It has been barely six months since Vodafone Ghana launched its 4G network, but the telco said they already need more 4G spectrum because customers are hungry for more.
Vodafone was the second telco to launch 4G in Ghana on the back of a 2×5MHz spectrum lot in the 800MHz band, which they acquired at a reported US$30million.
Speaking with visiting executives of the Network of Communication Reporters (NCR), Vodafone Ghana CEO, Patricia Obo-Nai said they even spent more money deploying the 4G network on the back of 200 base stations, and they expected customer uptake to grow gradually for about one year before they would need to make another investment, but the network got congested from day one.
According to her, they were compelled to bring in extra equipment and rollout 250 more base stations, which they have just completed.
She, however, believes the telco is already at a point where it needs more spectrum because "starting a 4G network with 200 base stations was a good place to start but obviously the demand is growing faster than expected so more spectrum rather than equipment is the way to go now, to expand further and even better the service quality."
Patricia Obo-Nai said data production depends on either more equipment or more spectrum and both options are expensive, but that is an investment Vodafone is committed to making, while expecting the regulatory environment drives growth across board.
She explained that Vodafone had always maintained that spectrum price in Ghana is relatively too high, and the government's spectrum policy seem to be helping a skewed growth to the detriment of several industry players.
Patricia Obo-Nai said there is no real long-term benefit is pricing spectrum so high, and denying many players access and or denying them the money they rather need to invest in deployment for wider accessibility and long-term benefit.
"When we invest in network expansion, it has a multiplier effect of extending coverage to many people, providing the enabling environment for job creation, providing direct and indirect jobs to vendors and their agents, generating revenue for both local and central government as well as for regulators, and many more.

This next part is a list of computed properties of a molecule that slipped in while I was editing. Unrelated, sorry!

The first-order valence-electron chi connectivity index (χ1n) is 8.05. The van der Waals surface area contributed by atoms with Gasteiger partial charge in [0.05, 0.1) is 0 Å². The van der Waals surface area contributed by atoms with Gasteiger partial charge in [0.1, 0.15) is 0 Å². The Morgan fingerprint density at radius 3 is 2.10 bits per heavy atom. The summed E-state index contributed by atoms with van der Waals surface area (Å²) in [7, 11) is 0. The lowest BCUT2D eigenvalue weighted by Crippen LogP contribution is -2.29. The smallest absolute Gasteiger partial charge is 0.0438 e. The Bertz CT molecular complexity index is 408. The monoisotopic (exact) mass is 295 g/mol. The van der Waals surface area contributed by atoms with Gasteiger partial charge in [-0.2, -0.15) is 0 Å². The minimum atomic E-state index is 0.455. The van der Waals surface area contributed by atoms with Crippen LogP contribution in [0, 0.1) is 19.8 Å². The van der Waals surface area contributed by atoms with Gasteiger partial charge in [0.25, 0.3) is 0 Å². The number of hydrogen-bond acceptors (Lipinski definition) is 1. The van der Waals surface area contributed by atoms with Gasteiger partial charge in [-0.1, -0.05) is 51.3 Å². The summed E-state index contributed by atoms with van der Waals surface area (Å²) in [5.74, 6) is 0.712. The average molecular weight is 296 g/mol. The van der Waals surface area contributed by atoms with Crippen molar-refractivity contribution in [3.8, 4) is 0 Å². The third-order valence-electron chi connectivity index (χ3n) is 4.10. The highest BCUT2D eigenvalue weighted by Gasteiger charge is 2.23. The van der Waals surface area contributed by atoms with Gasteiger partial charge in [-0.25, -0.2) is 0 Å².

"It is about time to take a second look at the spectrum policy framework with the view to providing direction for even more investment, particularly in higher technology, as data available indicate 4G coverage (between Vodafone and MTN) is only 6%," she said.
She argued that if the cost of spectrum is affordable, it is not a favor to the telco but goes a long way to ensure bigger investments into providing better quality of service and dealing with challenges in highly congested communities among other things.
The world is already going 5G and even discussions around 6G has started. Meanwhile, Ghana still has very low 4G coverage and several 4G spectrum licenses are largely dormant, and many may never get deployed.
Attempts by some telcos, including Vodafone, to partner BWAs for the wider deployment of 4G has been prevented by the regulator on two grounds - alleged lack of regulatory framework for such partnership, and to prevent telcos from entering the 4G space through the "window", after MTN had entered through the "door" by paying a whopping US$67.5 million for their 4G license.
The Vodafone CEO was also worried after they have been compelled to make all the heavy investments into deploying the service, rampant fibre cuts also rears its ugly head and disrupts their service quality, creates additional operation cost for them, damages their reputation and eventually attracts regulator sanctions.
She said Vodafone has an effective performance-related strategy between them and their vendors to ensure proper protection of their underground fibre and cables, but the state needs to also be interested in protecting telecom infrastructure just as they are in protecting water and electricity infrastructure.
"It is sad that when people damage water pipes and electricity cables in the course of any construction, they are required to repair it by themselves, but when people damage telecom fibre and cable, it is the affected telco that fixes the fibre. That situation needs to change." she said.
Apart from thieves who steal cables, the Vodafone CEO said most of the fibre cuts are caused by government road contractors and private real estates developers, but very often, these people get away with it and the telco is left to face the brunt of it.
She said Vodafone does have microwave infrastructure that carry the network quite well, but fibre is high speed and carries a lot of data, and even the Communications Ministry agrees that it should be treated as a National Security asset but that is get to happen.
Patricia Obo-Nai believes if National Security makes it their business to protect telecom infrastructure and lift that operational cost from the telcos, it will go a long way to benefit the general public in terms of better quality of service and even affordable services.
Dean of NCR, Charles Benoni Okine assured the Vodafone CEO that NCR is willing and ready to create the platform for a national discourse on policies that affects the industry in ways that benefit all stakeholders.
He believes journalist has a role to play in shaping policy for the betterment of the country, adding that NCR exist for that purposes, particularly with regards to the telecoms and ICT industry.
The Dean, however, express the hope that industry players would show commitment to building the capacities of journalists to continue to play their roles more effectively